This course will focus on basic skill development and requires no programming experience. Students will be members of the Northwood VEX EDR robotics team (Team #12946), designing and building robots for the VEX Robotics Competition (during the winter trimester). Students will face game specific engineering challenges and will be required to develop the necessary skills to build effective robots. A thorough introduction to robot programming using Robot C will help students develop fundamental programming-based logic skills. Grading in this course is based on successful completion of projects and level of proficiency in skill areas.

Applied Robotics

Honors-level year-long course.

This course is designed to be an intermediate/advanced level course and students are expected to have a basic knowledge or experience with logic and computer programming. Students will be members of the Northwood FIRST FRC robotics team (Team #6300). Students will design and build industrial robots from scratch – mastering the fundamental concepts in the process. Mechanical assembly, drive train design, electrical wiring, Java programming, mechanical engineering and robot command, and control are skills students will develop in this process. This course will employ advanced 3D printing tools and develop skills for 3D model and part design. Grading in this course is based on successful completion of projects and level of proficiency in skill areas.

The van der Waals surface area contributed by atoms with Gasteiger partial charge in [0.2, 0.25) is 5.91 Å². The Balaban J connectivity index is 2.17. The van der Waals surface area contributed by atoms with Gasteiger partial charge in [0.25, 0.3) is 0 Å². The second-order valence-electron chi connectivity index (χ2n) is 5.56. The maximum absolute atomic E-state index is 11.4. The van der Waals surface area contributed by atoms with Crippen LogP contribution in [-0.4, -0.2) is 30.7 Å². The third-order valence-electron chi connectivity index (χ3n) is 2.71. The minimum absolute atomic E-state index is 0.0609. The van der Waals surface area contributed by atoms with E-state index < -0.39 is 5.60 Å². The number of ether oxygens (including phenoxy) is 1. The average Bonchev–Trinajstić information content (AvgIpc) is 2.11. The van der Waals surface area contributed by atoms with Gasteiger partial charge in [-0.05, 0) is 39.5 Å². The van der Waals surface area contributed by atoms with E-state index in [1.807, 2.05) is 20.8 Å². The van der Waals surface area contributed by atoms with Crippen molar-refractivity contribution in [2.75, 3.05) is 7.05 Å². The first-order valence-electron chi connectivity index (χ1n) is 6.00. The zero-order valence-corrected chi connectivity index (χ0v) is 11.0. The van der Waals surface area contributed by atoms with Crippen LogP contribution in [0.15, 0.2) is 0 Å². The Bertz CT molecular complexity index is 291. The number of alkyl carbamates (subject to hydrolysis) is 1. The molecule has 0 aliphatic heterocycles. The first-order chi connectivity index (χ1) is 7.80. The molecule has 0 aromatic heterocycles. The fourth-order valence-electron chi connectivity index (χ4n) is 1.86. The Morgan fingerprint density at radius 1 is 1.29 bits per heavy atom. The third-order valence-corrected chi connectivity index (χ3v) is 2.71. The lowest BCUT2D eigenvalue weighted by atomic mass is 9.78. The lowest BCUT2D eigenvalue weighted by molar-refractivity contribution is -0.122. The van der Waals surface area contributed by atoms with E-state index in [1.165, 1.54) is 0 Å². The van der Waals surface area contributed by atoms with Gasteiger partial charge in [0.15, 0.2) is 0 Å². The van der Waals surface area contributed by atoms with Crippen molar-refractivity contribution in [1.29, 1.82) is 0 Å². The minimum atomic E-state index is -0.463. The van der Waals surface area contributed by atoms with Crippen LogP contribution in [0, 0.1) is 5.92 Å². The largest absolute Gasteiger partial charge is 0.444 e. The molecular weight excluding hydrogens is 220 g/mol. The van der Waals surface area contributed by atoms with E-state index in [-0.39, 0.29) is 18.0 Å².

Introduction to 3D Modeling and Fabrication

Trimester elective; Open to all levels.

This course introduces modern 3D design, modeling and fabrication skills. Students learn basic CAD drawing and assembly skills to create software-based models. Spatial resolution, dimensioning and part integration skills are developed through a series of design projects. Students develop an understanding of CAD software and file management in the creation of 3D parts. 3D printing, CNC (computer numeric control) routing and laser cutting/engraving machines are utilized to bring CAD designs to life. Students are trained in the use of these machines and develop an understanding of the design and prototyping process from start to finish. Finally, model evaluation, fabrication troubleshooting, and quality control techniques give students who complete the course the ability to design, draw and create their own high-end products.

Innovation with Design Thinking

Trimester elective; Open to all levels.